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Menstrual Health in Schools

Universal access to basic water, sanitation, and hygiene (WASH) services is not sufficient for creating a supportive environment for students who menstruate. There are additional elements of menstrual health that need to be considered and monitored. 

girls show homemade menstrual pads
Schoolgirls show homemade menstrual pads

Defining Menstrual Health

Menstrual health (MH) refers to ‘a state of complete physical, mental, and social well-being and not merely the absence of disease or infirmity, in relation to the menstrual cycle’. A detailed definition was agreed upon by the Global Menstrual Collective through a multi-stage process and published in 2021.

Based on the definition of MH and the specific needs of adolescent girls, the Global MHH Monitoring Group convened stakeholders and experts to develop a list of recommended priority indicators for girls, covering the following seven domains: 

  • Materials
  • Facilities
  • Knowledge
  • Discomfort / Disorders
  • Supportive Social Environment
  • MH Impacts
  • Policy

Monitoring SDG targets related to MH in schools

Menstrual health is central to achieving multiple Sustainable Development Goals (SDGs) and fulfilling basic human rights. It is directly linked to SDG target 4.a to ‘build and upgrade education facilities that are child, disability and gender sensitive and provide safe, non-violent, inclusive and effective learning environments for all,’ and WASH in schools programmes have dedicated more attention to menstrual health needs in recent years.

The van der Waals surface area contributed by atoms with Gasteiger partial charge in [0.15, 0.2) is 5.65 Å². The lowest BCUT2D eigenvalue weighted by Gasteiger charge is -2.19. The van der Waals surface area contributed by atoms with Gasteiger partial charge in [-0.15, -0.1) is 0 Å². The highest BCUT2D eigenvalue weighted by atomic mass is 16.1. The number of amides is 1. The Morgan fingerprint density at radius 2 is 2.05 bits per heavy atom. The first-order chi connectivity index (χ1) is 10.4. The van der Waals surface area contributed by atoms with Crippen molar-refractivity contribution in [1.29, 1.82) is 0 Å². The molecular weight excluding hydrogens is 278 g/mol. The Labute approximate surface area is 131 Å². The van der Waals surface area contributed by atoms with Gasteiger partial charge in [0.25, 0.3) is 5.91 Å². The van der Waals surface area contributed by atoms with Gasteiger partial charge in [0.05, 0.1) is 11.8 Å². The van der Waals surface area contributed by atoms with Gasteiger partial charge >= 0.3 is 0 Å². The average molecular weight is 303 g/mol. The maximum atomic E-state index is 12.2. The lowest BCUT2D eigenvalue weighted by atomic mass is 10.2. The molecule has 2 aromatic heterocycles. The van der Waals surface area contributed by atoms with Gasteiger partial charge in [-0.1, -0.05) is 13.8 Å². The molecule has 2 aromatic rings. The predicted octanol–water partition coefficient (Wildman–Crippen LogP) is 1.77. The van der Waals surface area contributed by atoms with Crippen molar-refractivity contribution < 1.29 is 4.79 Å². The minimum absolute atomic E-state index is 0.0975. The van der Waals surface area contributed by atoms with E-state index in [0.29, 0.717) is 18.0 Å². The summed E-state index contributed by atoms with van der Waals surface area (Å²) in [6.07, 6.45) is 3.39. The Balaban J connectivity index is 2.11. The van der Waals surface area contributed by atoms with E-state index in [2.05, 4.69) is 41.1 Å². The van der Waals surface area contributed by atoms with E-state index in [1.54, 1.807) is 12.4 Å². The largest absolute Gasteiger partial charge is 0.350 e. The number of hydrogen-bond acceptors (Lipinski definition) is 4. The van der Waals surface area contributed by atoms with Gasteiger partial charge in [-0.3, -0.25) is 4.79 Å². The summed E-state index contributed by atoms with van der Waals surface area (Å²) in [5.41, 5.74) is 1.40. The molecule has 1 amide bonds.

The 2024 JMP progress update on WASH in schools therefore has a special focus on MH in schools. The MH chapter highlights currently available national data and examples of subnational data related to each of the domains of the global priority indicators for girlsReferences and data used in the charts are also available as a separate Excel file.

By 2024, the JMP had identified 30 countries with national data related to at least one of the emerging priority indicators for schools or schoolgirls. One third (10) are from sub-Saharan Africa, but seven out of eight SDG regions have data for at least one country and available data span low-income to high-income countries. 

Most of these countries (22) had national data related to facilities for managing menstruation at school, while 19 and 15 had national data related to knowledge and menstrual materials, respectively. Fewer countries had data related to the other domains of menstrual health impacts (9) and menstrual discomfort/disorders (5). Only two countries had national data on a supportive social environment for MH at school. 

Enhancing data collection

The 2024 special focus on MH in schools shows that a growing number of countries are monitoring different aspects of MH in schools but national definitions and indicators vary widely, making it difficult to compare progress across countries. Further work is therefore required to progressively harmonize the indicators used in national monitoring systems. 

While the new MH module in the UNICEF Multiple Indicator Cluster Survey (MICS7) will provide harmonized data for women and adolescent girls aged 15 to 49, upcoming school surveys and annual censuses in primary and secondary schools provide an opportunity to gather harmonized data for younger adolescent girls, a group that is often left behind in MH data collection. 

The global priority indicators for girls provides a list of harmonized school-level (7), individual-level (11), and national-level (3) indicators that can be selected from based on national and/or programme priorities. Associated guidance can support integration of these emerging indicators into school censuses and surveys. 

Acknowledgments

The JMP team is grateful to the following menstrual health experts for their review of the menstrual health chapter in the 2024 school report: Marni Sommer (Columbia University), Marije Broekhuijsen (UNICEF HQ), Therese Mahon (WaterAid), Belen Torondel-Lopez (London School of Hygiene and Tropical Medicine), Jacquelyn Haver (Save the Children), Penelope Phillips-Howard (Liverpool School of Tropical Medicine)